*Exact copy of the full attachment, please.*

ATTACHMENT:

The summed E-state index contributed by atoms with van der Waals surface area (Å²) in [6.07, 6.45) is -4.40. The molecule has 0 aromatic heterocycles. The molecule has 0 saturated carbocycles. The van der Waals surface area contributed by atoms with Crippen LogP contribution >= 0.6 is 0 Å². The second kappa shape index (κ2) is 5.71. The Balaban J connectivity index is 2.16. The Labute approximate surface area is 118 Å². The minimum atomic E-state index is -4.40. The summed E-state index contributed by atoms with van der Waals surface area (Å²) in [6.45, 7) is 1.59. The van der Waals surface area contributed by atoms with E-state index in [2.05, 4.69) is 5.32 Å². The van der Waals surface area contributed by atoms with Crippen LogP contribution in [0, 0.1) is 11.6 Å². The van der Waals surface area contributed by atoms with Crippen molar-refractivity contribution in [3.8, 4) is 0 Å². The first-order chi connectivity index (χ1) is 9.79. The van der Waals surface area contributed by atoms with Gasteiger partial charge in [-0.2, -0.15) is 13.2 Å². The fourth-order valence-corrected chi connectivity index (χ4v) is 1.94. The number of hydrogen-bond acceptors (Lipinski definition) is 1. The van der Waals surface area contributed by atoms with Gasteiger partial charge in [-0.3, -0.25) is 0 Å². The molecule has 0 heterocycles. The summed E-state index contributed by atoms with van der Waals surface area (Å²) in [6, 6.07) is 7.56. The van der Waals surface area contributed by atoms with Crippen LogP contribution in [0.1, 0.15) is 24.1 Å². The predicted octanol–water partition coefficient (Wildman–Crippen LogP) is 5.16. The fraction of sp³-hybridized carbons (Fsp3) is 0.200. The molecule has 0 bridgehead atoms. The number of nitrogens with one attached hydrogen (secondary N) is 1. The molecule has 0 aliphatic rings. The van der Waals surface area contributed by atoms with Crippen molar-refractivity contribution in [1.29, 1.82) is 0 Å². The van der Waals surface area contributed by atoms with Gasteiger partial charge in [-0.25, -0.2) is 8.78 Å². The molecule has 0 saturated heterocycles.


The summed E-state index contributed by atoms with van der Waals surface area (Å²) in [6.07, 6.45) is -4.40. The molecule has 0 aromatic heterocycles. The molecule has 0 saturated carbocycles. The van der Waals surface area contributed by atoms with Crippen LogP contribution >= 0.6 is 0 Å². The second kappa shape index (κ2) is 5.71. The Balaban J connectivity index is 2.16. The Labute approximate surface area is 118 Å². The minimum atomic E-state index is -4.40. The summed E-state index contributed by atoms with van der Waals surface area (Å²) in [6.45, 7) is 1.59. The van der Waals surface area contributed by atoms with E-state index in [2.05, 4.69) is 5.32 Å². The van der Waals surface area contributed by atoms with Crippen LogP contribution in [0, 0.1) is 11.6 Å². The van der Waals surface area contributed by atoms with Crippen molar-refractivity contribution in [3.8, 4) is 0 Å². The first-order chi connectivity index (χ1) is 9.79. The van der Waals surface area contributed by atoms with Gasteiger partial charge in [-0.2, -0.15) is 13.2 Å². The fourth-order valence-corrected chi connectivity index (χ4v) is 1.94. The number of hydrogen-bond acceptors (Lipinski definition) is 1. The van der Waals surface area contributed by atoms with Gasteiger partial charge in [-0.3, -0.25) is 0 Å². The molecule has 0 heterocycles. The summed E-state index contributed by atoms with van der Waals surface area (Å²) in [6, 6.07) is 7.56. The van der Waals surface area contributed by atoms with Crippen LogP contribution in [0.1, 0.15) is 24.1 Å². The predicted octanol–water partition coefficient (Wildman–Crippen LogP) is 5.16. The fraction of sp³-hybridized carbons (Fsp3) is 0.200. The molecule has 0 bridgehead atoms. The number of nitrogens with one attached hydrogen (secondary N) is 1. The molecule has 0 aliphatic rings. The van der Waals surface area contributed by atoms with Crippen molar-refractivity contribution in [1.29, 1.82) is 0 Å². The van der Waals surface area contributed by atoms with Gasteiger partial charge in [-0.25, -0.2) is 8.78 Å². The molecule has 0 saturated heterocycles.